Colts Take Care of Business, Dismantle Jaguars
By Corbin Smith
The Indianapolis Colts avoided a major letdown and easily handled the winless Jacksonville Jaguars at EverBank Field with a 37-3 blowout victory. The win pushed the Colts record to 3-1 on the season and kept the team tied with the surprising Tennessee Titans atop the AFC South heading into next weekend's clash with the undefeated Seattle Seahawks. Indianapolis didn't start well in Jacksonville, but talent eventually won over and the Colts were able to grab momentum as they prepare for arguably the team's toughest stretch of games on the entire schedule this season. With Sunday being the final tuneup before battling several playoff contenders in consecutive weeks, here are some of the observations that stood out from this past weekend.
1. Indianapolis happy to have a Butler in the secondary.
The Colts secondary has improved leaps and bounds since the beginning of last season, and while talented players like Vontae Davis receive most of the headlines, unsung heroes like cornerback Darius Butler have been pleasant surprises during the Chuck Pagano era. Butler, who grew up in Fort Lauderdale, Florida, seems to love playing against the Jaguars in Jacksonville, and why not? Jacksonville entered the game winless and had only scored eight points in the first half for all three previous games combined. The Colts defense took advantage of playing against the league's worst offensive team. In last year's contest at EverBank Field, Butler snagged two interceptions and recovered a fumble in a convincing victory over the Jaguars, and he added to his outstanding history at the venue when he intercepted a telegraphed pass by Blaine Gabbert and returned it to the house for a 41 yard touchdown during the early stages of the 2nd quarter. Butler also led the team with six tackles on the day, showing he has value both as a coverage corner and as a steady tackler. The play gave Indianapolis a 10-3 lead after a tough opening quarter, and the team never looked back on its way to a commanding 34 point win.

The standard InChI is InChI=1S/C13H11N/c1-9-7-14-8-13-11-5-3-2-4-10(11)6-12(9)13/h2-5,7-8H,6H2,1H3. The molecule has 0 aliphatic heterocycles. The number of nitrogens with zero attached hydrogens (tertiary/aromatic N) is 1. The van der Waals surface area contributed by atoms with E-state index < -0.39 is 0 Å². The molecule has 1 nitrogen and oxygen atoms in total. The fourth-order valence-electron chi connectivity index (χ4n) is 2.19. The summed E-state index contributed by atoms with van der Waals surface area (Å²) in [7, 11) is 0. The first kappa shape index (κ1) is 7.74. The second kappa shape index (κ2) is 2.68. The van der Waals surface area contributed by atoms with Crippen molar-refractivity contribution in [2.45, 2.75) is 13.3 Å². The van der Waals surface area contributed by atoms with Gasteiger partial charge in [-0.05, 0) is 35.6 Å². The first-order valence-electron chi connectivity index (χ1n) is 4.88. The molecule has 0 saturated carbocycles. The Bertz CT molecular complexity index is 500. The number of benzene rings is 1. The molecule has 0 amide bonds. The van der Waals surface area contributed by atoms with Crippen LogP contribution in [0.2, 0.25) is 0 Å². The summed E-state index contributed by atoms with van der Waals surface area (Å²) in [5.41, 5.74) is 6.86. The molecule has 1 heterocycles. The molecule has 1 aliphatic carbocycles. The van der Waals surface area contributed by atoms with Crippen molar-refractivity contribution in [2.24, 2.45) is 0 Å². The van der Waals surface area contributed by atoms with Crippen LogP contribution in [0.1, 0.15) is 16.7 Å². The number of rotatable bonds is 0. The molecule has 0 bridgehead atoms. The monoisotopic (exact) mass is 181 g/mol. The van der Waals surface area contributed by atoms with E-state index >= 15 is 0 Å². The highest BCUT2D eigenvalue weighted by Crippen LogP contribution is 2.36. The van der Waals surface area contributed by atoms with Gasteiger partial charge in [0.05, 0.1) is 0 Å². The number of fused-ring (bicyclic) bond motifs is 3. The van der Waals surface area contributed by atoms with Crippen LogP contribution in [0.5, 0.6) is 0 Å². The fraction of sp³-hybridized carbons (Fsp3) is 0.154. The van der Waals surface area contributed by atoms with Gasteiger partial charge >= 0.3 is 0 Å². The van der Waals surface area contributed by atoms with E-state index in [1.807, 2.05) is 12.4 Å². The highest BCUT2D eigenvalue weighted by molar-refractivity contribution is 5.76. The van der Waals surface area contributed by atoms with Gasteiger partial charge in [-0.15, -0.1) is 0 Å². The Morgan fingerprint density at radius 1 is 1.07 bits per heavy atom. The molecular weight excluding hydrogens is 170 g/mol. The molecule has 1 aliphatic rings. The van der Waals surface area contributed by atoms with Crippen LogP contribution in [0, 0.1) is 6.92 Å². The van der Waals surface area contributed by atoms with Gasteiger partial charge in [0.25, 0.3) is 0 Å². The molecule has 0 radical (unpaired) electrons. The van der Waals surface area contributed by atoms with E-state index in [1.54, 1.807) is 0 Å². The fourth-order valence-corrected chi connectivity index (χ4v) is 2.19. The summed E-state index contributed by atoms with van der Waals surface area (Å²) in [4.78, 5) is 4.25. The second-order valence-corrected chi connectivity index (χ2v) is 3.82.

2. What can Brown do for you?...
Apparently, more than most expected. Trent Richardson received a greatly increased workload this week with Ahmad Bradshaw sidelined thanks to a neck injury, but he only had minimal impact in the Colts offensive success. Instead, former first rounder Donald Brown came in and gave Indianapolis a major boost. Brown has only seen limited action during the first few games with Bradshaw and Richardson in front of him on the depth chart, but he could be in line for more carries in the near future as a change of pace back. He's averaging over nine yards per carry on the year, and while the sample size remains small, he possesses better speed than the other two primary running backs on the roster and has shown his ability to break loose for big plays the past two games. He broke a 50 yard scamper up the middle on his way to racking up 65 yards on just three carries. Richardson, on the other hand, struggled to find much running room despite carrying the football 20 times against the Jaguars and only managed to rush for 60 yards on the day. Pagano will have a tough decision to make splitting up carries for his backs this weekend, especially if Bradshaw returns to action.
3. Luck again played steady, but not exceptional.